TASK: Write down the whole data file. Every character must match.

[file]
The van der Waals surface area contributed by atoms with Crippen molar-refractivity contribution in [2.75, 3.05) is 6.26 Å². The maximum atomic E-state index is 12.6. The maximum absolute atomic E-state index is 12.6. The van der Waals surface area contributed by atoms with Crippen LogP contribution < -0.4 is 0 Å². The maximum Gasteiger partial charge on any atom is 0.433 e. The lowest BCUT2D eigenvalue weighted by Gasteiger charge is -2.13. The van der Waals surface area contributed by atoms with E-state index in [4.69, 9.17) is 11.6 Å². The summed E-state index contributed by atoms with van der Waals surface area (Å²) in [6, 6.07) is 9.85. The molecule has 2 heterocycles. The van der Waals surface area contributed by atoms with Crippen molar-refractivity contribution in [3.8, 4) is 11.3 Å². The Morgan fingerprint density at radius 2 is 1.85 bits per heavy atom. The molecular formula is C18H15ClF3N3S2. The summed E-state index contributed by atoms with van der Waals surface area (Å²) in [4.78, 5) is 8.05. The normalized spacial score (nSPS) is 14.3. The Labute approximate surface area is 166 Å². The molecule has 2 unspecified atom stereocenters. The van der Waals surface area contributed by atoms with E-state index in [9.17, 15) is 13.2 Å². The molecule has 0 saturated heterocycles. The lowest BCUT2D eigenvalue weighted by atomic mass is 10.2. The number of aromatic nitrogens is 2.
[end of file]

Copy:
The van der Waals surface area contributed by atoms with Crippen molar-refractivity contribution in [2.75, 3.05) is 6.26 Å². The maximum atomic E-state index is 12.6. The maximum absolute atomic E-state index is 12.6. The van der Waals surface area contributed by atoms with Crippen LogP contribution < -0.4 is 0 Å². The maximum Gasteiger partial charge on any atom is 0.433 e. The lowest BCUT2D eigenvalue weighted by Gasteiger charge is -2.13. The van der Waals surface area contributed by atoms with E-state index in [4.69, 9.17) is 11.6 Å². The summed E-state index contributed by atoms with van der Waals surface area (Å²) in [6, 6.07) is 9.85. The molecule has 2 heterocycles. The van der Waals surface area contributed by atoms with Crippen molar-refractivity contribution in [3.8, 4) is 11.3 Å². The Morgan fingerprint density at radius 2 is 1.85 bits per heavy atom. The molecular formula is C18H15ClF3N3S2. The summed E-state index contributed by atoms with van der Waals surface area (Å²) in [4.78, 5) is 8.05. The normalized spacial score (nSPS) is 14.3. The Labute approximate surface area is 166 Å². The molecule has 2 unspecified atom stereocenters. The van der Waals surface area contributed by atoms with E-state index in [9.17, 15) is 13.2 Å². The molecule has 0 saturated heterocycles. The lowest BCUT2D eigenvalue weighted by atomic mass is 10.2. The number of aromatic nitrogens is 2.